* The drive-through penalty requires the driver to enter the pitlane, drive through it while obeying its speed limit, and exit without stopping.
* The ten-second (or stop-go) penalty requires the driver to enter the pitlane, stop at his pit for ten seconds, and exit again. Team mechanics may not work on the driver's car at any time while the driver is serving the penalty.
* A more extreme penalty may be imposed for more severe infractions: adding ten places to the driver's grid position at the next grand prix, e.g. if he qualified in pole position he would start the race eleventh from the front.
* The most severe penalty in common use is a black flag, which may be imposed for ignoring penalties or for technical irregularities of any sort; it signifies that the driver has been disqualified from the race and his results for that race will not count toward the championship.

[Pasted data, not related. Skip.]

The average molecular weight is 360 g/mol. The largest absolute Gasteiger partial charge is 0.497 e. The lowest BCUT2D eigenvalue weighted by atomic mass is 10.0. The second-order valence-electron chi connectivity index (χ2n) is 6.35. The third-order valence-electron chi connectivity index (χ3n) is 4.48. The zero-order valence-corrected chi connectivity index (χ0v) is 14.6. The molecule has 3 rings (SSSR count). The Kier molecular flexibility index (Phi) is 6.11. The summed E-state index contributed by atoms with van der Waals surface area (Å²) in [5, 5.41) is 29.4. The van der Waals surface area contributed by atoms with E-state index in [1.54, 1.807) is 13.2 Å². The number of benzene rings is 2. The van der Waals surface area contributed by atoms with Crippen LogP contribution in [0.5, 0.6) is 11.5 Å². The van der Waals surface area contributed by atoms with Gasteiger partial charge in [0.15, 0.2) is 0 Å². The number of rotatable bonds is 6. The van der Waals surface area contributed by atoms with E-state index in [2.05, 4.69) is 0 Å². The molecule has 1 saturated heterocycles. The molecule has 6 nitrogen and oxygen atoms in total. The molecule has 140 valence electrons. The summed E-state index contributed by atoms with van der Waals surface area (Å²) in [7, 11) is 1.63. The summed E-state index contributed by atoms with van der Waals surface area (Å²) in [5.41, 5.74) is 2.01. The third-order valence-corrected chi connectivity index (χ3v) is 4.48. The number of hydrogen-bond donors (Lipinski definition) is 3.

* If the black flag is not considered sufficient for the offense that the driver has committed, they may be banned for a number of races after the event.
* The most extreme punishment of all (used for seriously endangering the life of another driver) is to be excluded from the drivers world championship that year. Such cases may, of course, also be taken to court.

For the drive-through and stop-go penalties, a driver has three laps from the time his team hears of the penalty to enter the pits; if he does not pit within three laps, he will be black-flagged. If he incurs a penalty within the last five laps of the race, he need not pit at all; instead, twenty-five seconds will be added to his total race time.